3.3 Other Experts Reports

Where it is considered that other expert's reports are necessary, it needs to be explained to the client the reasons for this requirement in arriving at any assessments or recommendations in the property advice. In these circumstances the client's written approval would normally be obtained beforehand and an undertaking on payment of the fee or a direct payment by the client to the other consultant is considered.

3.4 Report Content

The property advisory report will typically be detailed. In some circumstances where, for example, the client may know the property well it may not be necessary to provide a full description of the property. But it is good practice to give at least a summary of all the main aspects of the site and improvements. This is a discipline which can sometimes identify an important issue e.g. an easement which may otherwise be missed by assuming the client is already aware of its existence. The report would be more detailed in relation to the specific issues important to the client's needs and objectives. Such things as development alternatives, timing, feasibility studies and sensitivity analyses need to be clearly set out including all assumptions. With detailed reports, it is usually beneficial to provide an Executive Summary which provides the client with a good overview of the main aspects of the report and recommendations.
Other matters to consider in reports include 1) style and presentation to suit the purpose of conveying the key messages (may involve diagrams, flow charts, photos, bullet pointing rather than full text, attached reports), 2) assumptions, 3) limiting conditions (of the writer) and 4) referencing.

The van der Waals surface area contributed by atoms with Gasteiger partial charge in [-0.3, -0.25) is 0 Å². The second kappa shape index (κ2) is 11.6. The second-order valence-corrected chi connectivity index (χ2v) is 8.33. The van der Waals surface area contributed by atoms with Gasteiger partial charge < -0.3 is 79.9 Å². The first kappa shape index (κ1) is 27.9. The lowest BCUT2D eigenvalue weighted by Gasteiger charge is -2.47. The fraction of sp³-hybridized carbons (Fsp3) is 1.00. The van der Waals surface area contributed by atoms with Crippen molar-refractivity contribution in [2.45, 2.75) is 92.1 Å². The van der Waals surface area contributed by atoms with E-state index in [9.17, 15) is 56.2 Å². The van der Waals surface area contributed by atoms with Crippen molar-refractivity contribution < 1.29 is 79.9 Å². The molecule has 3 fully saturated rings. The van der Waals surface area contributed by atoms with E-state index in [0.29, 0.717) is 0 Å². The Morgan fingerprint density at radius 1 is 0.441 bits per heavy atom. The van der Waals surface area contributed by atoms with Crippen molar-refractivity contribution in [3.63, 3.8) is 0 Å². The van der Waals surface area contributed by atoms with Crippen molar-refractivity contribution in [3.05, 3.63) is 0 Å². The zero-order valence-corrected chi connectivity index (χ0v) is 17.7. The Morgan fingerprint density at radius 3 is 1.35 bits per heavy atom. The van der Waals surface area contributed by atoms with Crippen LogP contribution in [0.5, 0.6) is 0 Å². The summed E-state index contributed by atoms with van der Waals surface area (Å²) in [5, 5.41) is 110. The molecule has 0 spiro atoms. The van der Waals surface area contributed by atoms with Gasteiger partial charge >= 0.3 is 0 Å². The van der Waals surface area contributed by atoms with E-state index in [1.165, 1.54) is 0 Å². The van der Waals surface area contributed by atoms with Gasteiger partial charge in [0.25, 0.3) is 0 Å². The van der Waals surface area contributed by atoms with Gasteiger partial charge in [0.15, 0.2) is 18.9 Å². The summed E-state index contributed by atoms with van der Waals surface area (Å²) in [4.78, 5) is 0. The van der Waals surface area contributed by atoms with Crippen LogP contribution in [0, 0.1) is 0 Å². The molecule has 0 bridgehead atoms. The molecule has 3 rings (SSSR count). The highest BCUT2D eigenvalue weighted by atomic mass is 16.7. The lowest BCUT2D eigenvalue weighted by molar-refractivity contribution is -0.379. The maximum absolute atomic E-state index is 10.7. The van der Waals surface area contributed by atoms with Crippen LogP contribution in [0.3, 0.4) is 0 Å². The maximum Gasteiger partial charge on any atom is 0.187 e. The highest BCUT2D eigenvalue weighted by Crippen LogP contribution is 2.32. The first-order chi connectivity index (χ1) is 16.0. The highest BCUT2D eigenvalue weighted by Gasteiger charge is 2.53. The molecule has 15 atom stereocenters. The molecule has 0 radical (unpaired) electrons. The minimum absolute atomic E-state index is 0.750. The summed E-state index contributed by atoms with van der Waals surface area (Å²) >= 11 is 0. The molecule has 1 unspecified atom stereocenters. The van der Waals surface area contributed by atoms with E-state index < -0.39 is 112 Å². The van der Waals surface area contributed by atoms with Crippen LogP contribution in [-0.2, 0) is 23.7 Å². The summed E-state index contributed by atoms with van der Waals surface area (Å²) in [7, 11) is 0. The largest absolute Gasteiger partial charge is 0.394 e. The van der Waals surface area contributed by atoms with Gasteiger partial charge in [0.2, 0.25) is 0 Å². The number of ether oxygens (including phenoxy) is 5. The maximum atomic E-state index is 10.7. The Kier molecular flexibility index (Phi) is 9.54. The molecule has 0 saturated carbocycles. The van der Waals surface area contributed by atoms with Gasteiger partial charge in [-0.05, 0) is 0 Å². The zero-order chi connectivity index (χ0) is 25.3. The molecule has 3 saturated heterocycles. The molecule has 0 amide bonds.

Property advice reporting should generally include:

  • • The instructions, scope and limitations of the advice
  • • All assumptions made in preparing the advice
  • • Factual statements about past performance and research
  • • Reasonable grounds for statements about future forecasts
  • • Honest and Reliable statements of opinion
  • • Balance in the overall impression of the report
  • • No ambiguous statements
  • • Source and currency of the information provided
  • • Logical information and prominence of particular pieces of information
  • • Reasonable disclaimers
  • • References to other reports or articles.

4.0 Regulatory Requirements

There are differences in the way in which Australian and New Zealand licensed financial advisors define key concepts such as a “financial product”. The following requirements are specific to Australia. See Annexure B for information on the provision of financial advice in the New Zealand context.

4.1 Limitations to Providing Property Advice

Property advice can only be given on “Direct Property” (unless the advisor is a separate financial services licence holder).

Property advisors cannot provide any statement, opinion or report that is intended to influence a person or persons in making a decision in relation to a financial product. The term 'financial product' is generally defined as a facility through which a person makes a financial investment, manages financial risk or makes non cash payments. It includes managed investment schemes, time share schemes, property investment schemes, and a range of other investment facilities (including shares, options, derivatives etc) (Note there are differences in definition in the Corporations Act and the Australian Securities and Investment Commissions (ASIC) Act).Importantly, it is not possible to avoid providing financial product advice merely by making a statement that the person does not make any recommendation or provide any opinion about the product.